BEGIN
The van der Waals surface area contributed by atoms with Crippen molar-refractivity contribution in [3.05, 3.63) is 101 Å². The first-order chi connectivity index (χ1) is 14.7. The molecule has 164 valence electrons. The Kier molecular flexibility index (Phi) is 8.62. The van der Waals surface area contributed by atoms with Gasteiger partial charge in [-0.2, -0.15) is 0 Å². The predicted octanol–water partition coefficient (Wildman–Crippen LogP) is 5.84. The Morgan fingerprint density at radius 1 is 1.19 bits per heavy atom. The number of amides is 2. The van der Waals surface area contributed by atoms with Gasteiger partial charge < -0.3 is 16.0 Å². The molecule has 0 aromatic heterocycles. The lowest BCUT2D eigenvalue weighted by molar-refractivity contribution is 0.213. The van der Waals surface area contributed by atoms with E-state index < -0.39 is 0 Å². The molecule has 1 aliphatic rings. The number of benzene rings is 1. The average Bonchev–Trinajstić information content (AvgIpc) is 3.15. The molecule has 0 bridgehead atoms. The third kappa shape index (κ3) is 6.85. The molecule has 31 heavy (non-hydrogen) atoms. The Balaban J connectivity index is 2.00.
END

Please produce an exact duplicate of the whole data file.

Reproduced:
The van der Waals surface area contributed by atoms with Crippen molar-refractivity contribution in [3.05, 3.63) is 101 Å². The first-order chi connectivity index (χ1) is 14.7. The molecule has 164 valence electrons. The Kier molecular flexibility index (Phi) is 8.62. The van der Waals surface area contributed by atoms with Gasteiger partial charge in [-0.2, -0.15) is 0 Å². The predicted octanol–water partition coefficient (Wildman–Crippen LogP) is 5.84. The Morgan fingerprint density at radius 1 is 1.19 bits per heavy atom. The number of amides is 2. The van der Waals surface area contributed by atoms with Gasteiger partial charge < -0.3 is 16.0 Å². The molecule has 0 aromatic heterocycles. The lowest BCUT2D eigenvalue weighted by molar-refractivity contribution is 0.213. The van der Waals surface area contributed by atoms with E-state index < -0.39 is 0 Å². The molecule has 1 aliphatic rings. The number of benzene rings is 1. The average Bonchev–Trinajstić information content (AvgIpc) is 3.15. The molecule has 0 bridgehead atoms. The third kappa shape index (κ3) is 6.85. The molecule has 31 heavy (non-hydrogen) atoms. The Balaban J connectivity index is 2.00.